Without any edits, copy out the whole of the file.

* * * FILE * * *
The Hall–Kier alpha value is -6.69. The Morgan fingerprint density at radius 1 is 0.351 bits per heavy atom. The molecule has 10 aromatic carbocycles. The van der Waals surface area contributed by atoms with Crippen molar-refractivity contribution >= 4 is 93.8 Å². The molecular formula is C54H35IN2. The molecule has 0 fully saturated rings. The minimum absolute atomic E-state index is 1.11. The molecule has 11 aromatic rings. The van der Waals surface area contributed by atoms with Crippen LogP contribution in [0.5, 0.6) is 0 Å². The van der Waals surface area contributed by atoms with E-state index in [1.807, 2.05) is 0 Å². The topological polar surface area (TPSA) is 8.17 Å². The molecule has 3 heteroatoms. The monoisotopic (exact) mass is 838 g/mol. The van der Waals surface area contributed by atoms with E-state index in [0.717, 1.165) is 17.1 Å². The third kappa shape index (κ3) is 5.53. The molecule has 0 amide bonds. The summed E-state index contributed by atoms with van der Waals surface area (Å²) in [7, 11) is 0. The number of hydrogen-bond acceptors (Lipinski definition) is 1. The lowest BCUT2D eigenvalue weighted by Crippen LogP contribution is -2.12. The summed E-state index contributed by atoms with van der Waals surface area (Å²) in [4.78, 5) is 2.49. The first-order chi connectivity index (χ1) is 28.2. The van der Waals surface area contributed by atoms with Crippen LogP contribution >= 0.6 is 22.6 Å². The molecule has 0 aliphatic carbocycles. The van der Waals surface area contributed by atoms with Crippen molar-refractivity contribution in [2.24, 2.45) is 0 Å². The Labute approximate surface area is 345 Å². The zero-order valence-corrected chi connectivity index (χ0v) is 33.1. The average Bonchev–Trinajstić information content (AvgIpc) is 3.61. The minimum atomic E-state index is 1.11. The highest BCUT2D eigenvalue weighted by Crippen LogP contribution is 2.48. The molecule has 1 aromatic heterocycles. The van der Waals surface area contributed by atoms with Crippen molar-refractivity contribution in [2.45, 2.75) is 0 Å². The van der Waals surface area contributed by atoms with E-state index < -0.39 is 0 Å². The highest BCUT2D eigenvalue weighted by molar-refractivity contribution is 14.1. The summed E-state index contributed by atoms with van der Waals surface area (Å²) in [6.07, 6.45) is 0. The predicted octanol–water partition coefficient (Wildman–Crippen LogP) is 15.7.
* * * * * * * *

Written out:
The Hall–Kier alpha value is -6.69. The Morgan fingerprint density at radius 1 is 0.351 bits per heavy atom. The molecule has 10 aromatic carbocycles. The van der Waals surface area contributed by atoms with Crippen molar-refractivity contribution >= 4 is 93.8 Å². The molecular formula is C54H35IN2. The molecule has 0 fully saturated rings. The minimum absolute atomic E-state index is 1.11. The molecule has 11 aromatic rings. The van der Waals surface area contributed by atoms with Crippen LogP contribution in [0.5, 0.6) is 0 Å². The van der Waals surface area contributed by atoms with E-state index in [1.807, 2.05) is 0 Å². The topological polar surface area (TPSA) is 8.17 Å². The molecule has 3 heteroatoms. The monoisotopic (exact) mass is 838 g/mol. The van der Waals surface area contributed by atoms with E-state index in [0.717, 1.165) is 17.1 Å². The third kappa shape index (κ3) is 5.53. The molecule has 0 amide bonds. The summed E-state index contributed by atoms with van der Waals surface area (Å²) in [7, 11) is 0. The number of hydrogen-bond acceptors (Lipinski definition) is 1. The lowest BCUT2D eigenvalue weighted by Crippen LogP contribution is -2.12. The summed E-state index contributed by atoms with van der Waals surface area (Å²) in [4.78, 5) is 2.49. The first-order chi connectivity index (χ1) is 28.2. The van der Waals surface area contributed by atoms with Crippen LogP contribution >= 0.6 is 22.6 Å². The molecule has 0 aliphatic carbocycles. The van der Waals surface area contributed by atoms with Crippen molar-refractivity contribution in [2.24, 2.45) is 0 Å². The Labute approximate surface area is 345 Å². The zero-order valence-corrected chi connectivity index (χ0v) is 33.1. The average Bonchev–Trinajstić information content (AvgIpc) is 3.61. The minimum atomic E-state index is 1.11. The highest BCUT2D eigenvalue weighted by Crippen LogP contribution is 2.48. The molecule has 1 aromatic heterocycles. The van der Waals surface area contributed by atoms with Crippen molar-refractivity contribution in [2.45, 2.75) is 0 Å². The van der Waals surface area contributed by atoms with E-state index < -0.39 is 0 Å². The highest BCUT2D eigenvalue weighted by molar-refractivity contribution is 14.1. The summed E-state index contributed by atoms with van der Waals surface area (Å²) in [6.07, 6.45) is 0. The predicted octanol–water partition coefficient (Wildman–Crippen LogP) is 15.7.